Type

Journal Article

Authors

Carlos E Castro
Fergal J O'Brien
Christopher R Lucas
Cathal J Kearney

Subjects

Chemistry

Topics
direct shape control biomedical applications structures drug delivery behavior cell dna

DNA Origami: Folded DNA-Nanodevices That Can Direct and Interpret Cell Behavior. (2015)

Abstract DNA origami is a DNA-based nanotechnology that utilizes programmed combinations of short complementary oligonucleotides to fold a large single strand of DNA into precise 2D and 3D shapes. The exquisite nanoscale shape control of this inherently biocompatible material is combined with the potential to spatially address the origami structures with diverse cargoes including drugs, antibodies, nucleic acid sequences, small molecules, and inorganic particles. This programmable flexibility enables the fabrication of precise nanoscale devices that have already shown great potential for biomedical applications such as: drug delivery, biosensing, and synthetic nanopore formation. Here, the advances in the DNA-origami field since its inception several years ago are reviewed with a focus on how these DNA-nanodevices can be designed to interact with cells to direct or probe their behavior.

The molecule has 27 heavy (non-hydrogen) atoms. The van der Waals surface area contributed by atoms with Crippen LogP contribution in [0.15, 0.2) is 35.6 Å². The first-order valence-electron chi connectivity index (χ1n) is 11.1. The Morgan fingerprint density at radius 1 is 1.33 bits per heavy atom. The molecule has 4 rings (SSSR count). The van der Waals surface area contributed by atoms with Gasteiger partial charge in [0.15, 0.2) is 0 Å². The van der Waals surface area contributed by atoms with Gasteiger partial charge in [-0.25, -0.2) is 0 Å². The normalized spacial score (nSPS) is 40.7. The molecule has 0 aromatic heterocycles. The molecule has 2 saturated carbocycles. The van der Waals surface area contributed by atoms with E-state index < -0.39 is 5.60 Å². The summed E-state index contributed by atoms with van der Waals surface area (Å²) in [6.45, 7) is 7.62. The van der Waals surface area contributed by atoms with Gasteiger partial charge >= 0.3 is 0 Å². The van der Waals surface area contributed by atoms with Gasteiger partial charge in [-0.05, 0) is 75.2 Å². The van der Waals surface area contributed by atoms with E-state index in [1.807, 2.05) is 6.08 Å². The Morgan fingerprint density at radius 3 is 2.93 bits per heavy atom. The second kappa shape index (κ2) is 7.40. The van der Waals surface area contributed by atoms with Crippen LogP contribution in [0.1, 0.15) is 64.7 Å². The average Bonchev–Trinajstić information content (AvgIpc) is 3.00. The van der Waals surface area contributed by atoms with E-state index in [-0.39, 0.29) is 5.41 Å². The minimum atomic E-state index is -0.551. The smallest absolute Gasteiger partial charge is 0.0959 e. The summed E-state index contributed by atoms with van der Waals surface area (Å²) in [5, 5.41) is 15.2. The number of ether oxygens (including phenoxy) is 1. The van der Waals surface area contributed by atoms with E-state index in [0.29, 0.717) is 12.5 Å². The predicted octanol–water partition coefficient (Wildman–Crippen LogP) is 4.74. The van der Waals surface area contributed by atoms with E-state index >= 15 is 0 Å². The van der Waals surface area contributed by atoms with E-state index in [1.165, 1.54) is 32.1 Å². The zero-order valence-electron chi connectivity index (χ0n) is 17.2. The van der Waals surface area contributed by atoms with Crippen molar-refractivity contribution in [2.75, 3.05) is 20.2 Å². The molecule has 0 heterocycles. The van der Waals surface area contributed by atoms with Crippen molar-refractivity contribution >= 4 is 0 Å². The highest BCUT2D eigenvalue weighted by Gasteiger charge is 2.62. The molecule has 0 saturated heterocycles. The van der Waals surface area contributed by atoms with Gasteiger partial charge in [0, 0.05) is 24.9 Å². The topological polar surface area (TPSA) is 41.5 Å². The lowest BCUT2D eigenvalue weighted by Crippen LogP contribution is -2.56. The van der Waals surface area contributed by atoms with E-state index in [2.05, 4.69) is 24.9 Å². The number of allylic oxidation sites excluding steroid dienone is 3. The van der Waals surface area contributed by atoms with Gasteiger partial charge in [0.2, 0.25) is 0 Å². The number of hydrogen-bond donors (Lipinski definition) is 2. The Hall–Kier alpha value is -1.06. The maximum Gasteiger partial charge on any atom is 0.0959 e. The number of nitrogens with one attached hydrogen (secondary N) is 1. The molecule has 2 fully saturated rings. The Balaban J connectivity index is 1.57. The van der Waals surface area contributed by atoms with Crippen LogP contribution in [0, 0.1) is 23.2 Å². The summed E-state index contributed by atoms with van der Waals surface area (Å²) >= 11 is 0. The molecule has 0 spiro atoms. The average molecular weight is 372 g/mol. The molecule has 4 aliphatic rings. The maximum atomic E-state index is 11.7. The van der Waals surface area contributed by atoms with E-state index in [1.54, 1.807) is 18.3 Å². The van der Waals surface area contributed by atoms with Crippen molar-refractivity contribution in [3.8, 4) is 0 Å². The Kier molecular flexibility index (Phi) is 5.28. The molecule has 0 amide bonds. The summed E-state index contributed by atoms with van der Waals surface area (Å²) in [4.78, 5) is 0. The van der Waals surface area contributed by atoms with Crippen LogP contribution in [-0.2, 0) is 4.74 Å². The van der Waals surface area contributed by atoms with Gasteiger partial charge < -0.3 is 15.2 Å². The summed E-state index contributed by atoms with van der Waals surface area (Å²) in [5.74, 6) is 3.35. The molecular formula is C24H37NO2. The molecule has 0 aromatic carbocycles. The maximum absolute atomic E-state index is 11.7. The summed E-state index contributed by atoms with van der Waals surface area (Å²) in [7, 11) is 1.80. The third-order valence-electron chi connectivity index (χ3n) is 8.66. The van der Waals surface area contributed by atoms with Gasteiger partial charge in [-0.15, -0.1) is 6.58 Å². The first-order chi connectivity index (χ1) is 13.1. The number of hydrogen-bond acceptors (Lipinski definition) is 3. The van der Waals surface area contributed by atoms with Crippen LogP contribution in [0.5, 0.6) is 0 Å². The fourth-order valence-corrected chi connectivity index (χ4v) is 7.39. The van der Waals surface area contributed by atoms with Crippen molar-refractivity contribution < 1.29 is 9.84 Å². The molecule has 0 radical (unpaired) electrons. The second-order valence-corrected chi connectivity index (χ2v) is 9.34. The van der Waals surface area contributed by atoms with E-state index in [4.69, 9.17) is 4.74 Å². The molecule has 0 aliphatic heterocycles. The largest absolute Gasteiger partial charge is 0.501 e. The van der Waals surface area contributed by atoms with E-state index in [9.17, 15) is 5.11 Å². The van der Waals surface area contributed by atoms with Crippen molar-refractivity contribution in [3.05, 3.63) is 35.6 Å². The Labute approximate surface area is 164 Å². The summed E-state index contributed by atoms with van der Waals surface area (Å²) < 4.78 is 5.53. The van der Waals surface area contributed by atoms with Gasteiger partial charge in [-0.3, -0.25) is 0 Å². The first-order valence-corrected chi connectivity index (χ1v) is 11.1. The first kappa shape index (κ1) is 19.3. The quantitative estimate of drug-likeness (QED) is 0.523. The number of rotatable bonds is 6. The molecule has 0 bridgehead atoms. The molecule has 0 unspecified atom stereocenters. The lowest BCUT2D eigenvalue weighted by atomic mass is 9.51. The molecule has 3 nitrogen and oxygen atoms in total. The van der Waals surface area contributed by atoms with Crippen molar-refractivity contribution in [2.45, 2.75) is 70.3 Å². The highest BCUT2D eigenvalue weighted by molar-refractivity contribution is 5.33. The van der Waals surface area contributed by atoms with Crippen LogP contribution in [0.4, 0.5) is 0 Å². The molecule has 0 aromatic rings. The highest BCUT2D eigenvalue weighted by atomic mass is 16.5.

Collections Ireland -> Royal College of Surgeons in Ireland -> PubMed

Full list of authors on original publication

Carlos E Castro, Fergal J O'Brien, Christopher R Lucas, Cathal J Kearney

Experts in our system

1
Fergal J O'Brien
Royal College of Surgeons in Ireland
Total Publications: 265
 
2
Cathal J Kearney
Royal College of Surgeons in Ireland
Total Publications: 14